Brain-Monitoring Exoskeleton Could Make Wheelchair Obsolete

Brain-Monitoring Exoskeleton Could Make Wheelchair Obsolete

Mechanical suit will allow a paralyzed teen to kick off the first ball in this year's World Cup.

Ross Brooks
  • 3 february 2014

Decades of testing on rats and monkeys has finally led to the point when mechanical exoskeletons could be of real benefit to people with disabilities that affect mobility and the use of their extremities. The Walk Again Project is a nonprofit group that plans to use the technology to allow a teenager disabled from the waist down to make the opening kick at this year’s World Cup in Brazil.

“We want to galvanize people’s imaginations,” said Miguel Nicolelis, the Brazilian neuroscientist at Duke University who is leading the project’s efforts, in an interview with The Washington Post. “With enough political will and investment, we could make wheelchairs obsolete.”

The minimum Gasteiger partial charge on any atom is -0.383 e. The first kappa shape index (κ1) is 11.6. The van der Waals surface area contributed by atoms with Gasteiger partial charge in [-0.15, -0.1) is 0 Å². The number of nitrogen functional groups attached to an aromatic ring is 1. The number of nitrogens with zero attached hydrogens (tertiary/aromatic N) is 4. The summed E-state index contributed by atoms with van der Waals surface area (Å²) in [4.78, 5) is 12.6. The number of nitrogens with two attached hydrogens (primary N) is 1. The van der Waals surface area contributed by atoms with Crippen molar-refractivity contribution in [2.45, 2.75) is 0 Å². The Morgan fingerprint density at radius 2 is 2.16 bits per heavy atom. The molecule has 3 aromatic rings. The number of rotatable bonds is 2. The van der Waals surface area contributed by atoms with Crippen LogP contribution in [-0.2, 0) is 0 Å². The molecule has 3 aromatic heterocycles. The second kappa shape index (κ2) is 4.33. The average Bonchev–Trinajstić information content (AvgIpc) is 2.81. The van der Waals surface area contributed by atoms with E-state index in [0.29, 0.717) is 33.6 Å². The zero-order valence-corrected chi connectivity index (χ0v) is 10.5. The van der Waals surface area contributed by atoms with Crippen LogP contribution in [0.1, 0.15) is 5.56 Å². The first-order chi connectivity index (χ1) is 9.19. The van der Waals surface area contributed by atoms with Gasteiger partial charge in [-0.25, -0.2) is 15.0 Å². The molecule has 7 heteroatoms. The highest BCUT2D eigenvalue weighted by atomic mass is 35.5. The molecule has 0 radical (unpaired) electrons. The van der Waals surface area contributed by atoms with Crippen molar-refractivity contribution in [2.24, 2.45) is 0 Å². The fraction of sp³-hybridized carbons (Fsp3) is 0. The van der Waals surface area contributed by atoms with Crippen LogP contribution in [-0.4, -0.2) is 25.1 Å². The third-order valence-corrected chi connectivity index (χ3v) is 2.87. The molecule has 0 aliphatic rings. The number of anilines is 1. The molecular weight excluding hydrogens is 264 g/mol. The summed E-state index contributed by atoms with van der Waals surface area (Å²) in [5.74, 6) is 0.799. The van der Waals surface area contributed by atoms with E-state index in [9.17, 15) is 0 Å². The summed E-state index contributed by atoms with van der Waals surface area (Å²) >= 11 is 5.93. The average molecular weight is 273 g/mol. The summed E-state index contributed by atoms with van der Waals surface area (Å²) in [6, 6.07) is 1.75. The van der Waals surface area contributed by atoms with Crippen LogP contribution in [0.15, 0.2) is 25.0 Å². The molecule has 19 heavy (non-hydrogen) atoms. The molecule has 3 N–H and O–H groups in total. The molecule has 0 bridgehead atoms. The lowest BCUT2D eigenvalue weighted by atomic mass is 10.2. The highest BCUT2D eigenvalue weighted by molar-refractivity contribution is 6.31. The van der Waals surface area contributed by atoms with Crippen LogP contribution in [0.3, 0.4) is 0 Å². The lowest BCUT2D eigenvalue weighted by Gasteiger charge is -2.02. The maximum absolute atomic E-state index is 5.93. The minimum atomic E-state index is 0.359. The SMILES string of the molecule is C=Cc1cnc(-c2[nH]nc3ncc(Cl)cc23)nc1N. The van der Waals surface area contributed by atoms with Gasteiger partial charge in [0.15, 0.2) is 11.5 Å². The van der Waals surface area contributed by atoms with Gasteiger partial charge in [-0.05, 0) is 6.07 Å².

The mechanical exoskeleton will be stabilized by gyroscopes and powered by a backpack battery carried by the kicker. German-made sensors will relay a feeling of pressure when each foot touches the ground. Selected from a pool of 10 candidates, the teenager has undergone months of training in a virtual-reality simulator, which proves that using your brain to control an artificial isn’t the most straightforward of tasks.

Devices plugged directly into the brain have come long way in restoring some self-reliance to stroke victims, car crash survivors, injured soldiers and others hampered by incapacitated or missing limbs. The publicity generated by the opening kick at the World Cup can only serve to strengthen the funding and support for the movement, which is why Nicolelis is confident, but understandably nervous about the final outcome.

Source: The Washington Post

Images: Walk Again ProjectStar Wars Wikia

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